There’s lots of new TV technology out there. We’ve spent considerable ink on the blog looking at many of the elements, like the basics of 4K TV, what HDR does, or why HDMI ports are important. As we continue keeping you informed about all the advances, this time we’ll look at why sound bars are so important for the enjoyment of new flat screen TVs.
There are plenty of people who will happily spend a thousand dollars on a brand new HDR or 4K TV, and when confronted with the option of choosing a sound bar to go with it, will vehemently decline. Popular reasons include:
- The TV already has speakers
- Not understanding what sound bars actually do; thinking sound bars are for audiophiles
- Believing it’s an unnecessary up-sell
Let’s address each of these reasons or myths and set things straight.
Sound bar Myth #1: The TV already has speakers, so I don’t need a sound bar
Yes, your TV does come with speakers. They have one large problem: they’re small, and they’re only getting smaller. All new TVs, whether they’re HD or 4K TVs are ultra thin (Have you seen Samsung’s new Frame TV? It’s basically a sticker. Ditto with LG’s Wallpaper TVs). While thin is good, because it means TVs are lighter and more versatile, thin also means there’s no more space for proper speakers to be built into sets today.
It’s physically impossible for a tiny speaker to create the range of depth, resonance, proper bass and sound quality in something that’s thinner than a couple of inches deep. For proof, look no further than many pocket-sized portable battery-powered Bluetooth speakers that you’ve probably heard at parties, camping, or at the rink. They come as small as salt shakers or cans of soup, and while some are good, they just can’t replicate the sound quality of a bigger, more professional quality speaker.
Online tech magazine c/net writes, “judging by what I hear from the latest Bluetooth speakers, sound quality standards have never been lower. Bass quantity (not quality) is plentiful on some models, and the speakers can play fairly loud, but the speakers sound fuzzy and harsh, with bizarre frequency responses that bear no relationship to “accurate.” The worst offenders are portable (battery-powered) Bluetooth speakers… if the long-dead speaker designers of decades ago were transported to 2014 and heard the best of these speakers they’d be horrified by the sound.”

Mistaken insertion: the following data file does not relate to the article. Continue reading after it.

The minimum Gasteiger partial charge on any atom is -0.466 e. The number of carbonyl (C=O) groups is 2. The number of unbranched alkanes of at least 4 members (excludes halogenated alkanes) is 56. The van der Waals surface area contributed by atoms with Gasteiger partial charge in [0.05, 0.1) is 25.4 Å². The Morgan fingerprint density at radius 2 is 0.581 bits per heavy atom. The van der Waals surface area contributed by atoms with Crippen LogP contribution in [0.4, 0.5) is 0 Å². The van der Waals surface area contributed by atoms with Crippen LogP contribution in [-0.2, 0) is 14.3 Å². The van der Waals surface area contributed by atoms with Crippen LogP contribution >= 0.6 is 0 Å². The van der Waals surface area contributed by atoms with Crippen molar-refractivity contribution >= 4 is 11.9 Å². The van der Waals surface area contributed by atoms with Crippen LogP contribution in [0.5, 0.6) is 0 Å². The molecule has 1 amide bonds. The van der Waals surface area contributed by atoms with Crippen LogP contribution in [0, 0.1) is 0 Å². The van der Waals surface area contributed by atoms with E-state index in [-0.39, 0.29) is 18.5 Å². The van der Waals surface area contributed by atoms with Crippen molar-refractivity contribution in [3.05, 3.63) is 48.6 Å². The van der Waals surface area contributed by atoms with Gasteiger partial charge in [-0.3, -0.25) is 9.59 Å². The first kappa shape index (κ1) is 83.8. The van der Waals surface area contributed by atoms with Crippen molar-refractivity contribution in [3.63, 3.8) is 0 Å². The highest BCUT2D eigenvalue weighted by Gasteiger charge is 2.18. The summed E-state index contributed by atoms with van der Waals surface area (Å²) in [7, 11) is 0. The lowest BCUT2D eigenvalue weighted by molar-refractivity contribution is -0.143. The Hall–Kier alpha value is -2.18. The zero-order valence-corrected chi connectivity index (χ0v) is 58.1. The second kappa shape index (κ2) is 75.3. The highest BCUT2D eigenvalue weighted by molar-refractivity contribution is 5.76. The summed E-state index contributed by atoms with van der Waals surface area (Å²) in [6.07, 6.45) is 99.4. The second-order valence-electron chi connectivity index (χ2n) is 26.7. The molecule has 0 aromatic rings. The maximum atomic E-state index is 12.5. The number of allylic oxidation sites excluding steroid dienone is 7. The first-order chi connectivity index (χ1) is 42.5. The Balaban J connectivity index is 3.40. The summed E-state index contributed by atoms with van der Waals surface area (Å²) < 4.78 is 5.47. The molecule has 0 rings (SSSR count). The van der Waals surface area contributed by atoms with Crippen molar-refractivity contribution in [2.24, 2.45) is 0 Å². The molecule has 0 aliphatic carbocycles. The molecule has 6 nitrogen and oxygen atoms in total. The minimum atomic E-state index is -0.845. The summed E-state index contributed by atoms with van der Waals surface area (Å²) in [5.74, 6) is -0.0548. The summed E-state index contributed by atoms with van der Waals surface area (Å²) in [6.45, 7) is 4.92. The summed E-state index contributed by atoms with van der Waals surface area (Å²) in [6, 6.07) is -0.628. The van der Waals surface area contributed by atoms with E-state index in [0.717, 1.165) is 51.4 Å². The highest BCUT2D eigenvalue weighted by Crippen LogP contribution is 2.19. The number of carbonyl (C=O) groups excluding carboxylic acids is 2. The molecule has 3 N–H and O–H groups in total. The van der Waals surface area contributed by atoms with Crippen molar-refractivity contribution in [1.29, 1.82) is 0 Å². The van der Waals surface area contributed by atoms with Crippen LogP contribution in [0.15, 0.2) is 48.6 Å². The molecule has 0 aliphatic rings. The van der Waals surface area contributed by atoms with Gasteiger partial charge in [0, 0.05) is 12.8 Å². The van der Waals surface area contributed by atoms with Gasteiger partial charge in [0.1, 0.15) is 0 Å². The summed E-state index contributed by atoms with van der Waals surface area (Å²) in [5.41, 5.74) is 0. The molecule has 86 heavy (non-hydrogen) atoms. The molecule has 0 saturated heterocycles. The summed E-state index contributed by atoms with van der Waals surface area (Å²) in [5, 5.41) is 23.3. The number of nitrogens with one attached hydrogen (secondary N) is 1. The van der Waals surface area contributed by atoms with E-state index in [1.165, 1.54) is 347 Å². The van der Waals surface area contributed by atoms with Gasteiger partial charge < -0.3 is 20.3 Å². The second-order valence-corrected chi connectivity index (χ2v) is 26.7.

So small speakers have difficulty creating realistic sound. Apply that same logic to what’s in your TV; as good as some manufacturers may try to make them, there’s a limit to how good they can be. With new TVs there’s a trade off happening: you can have a thinner and lighter and better quality screen, but something has to give. In this case, it’s the audio. But fortunately, there are fixes.
Sound bar Myth #2: sound bars are for audiophiles
Sound bars are meant to add richer audio quality, realistic sound, and a more reliable high-to-low range for your new TV. The truth is you don’t need to be an audiophile to hear the difference. It’s clear. You could say sound bars are a happy compromise between paying for a full-on surround-sound system and suffering through the hollow, tinny sound from your TV’s built-in speakers.
Sound bars: It’s about direction
When manufacturers add in their small, basic speakers there’s another problem that exists: the speakers are often in the rear of the set (the screen takes up the front real estate), or they point to the side. That means what precious little poor sound you are getting, is being directed away from you, and that’s not helping the overall audio situation.
Adding a sound bar allows all the sound to be directed towards the front—at you, the viewer; both the higher range treble and the lower range bass. Having that front-directed audio also can make it easier to hear and understand dialogue.
To recap, here’s what sound bars do:
- Direct audio into the room, not to the back or sides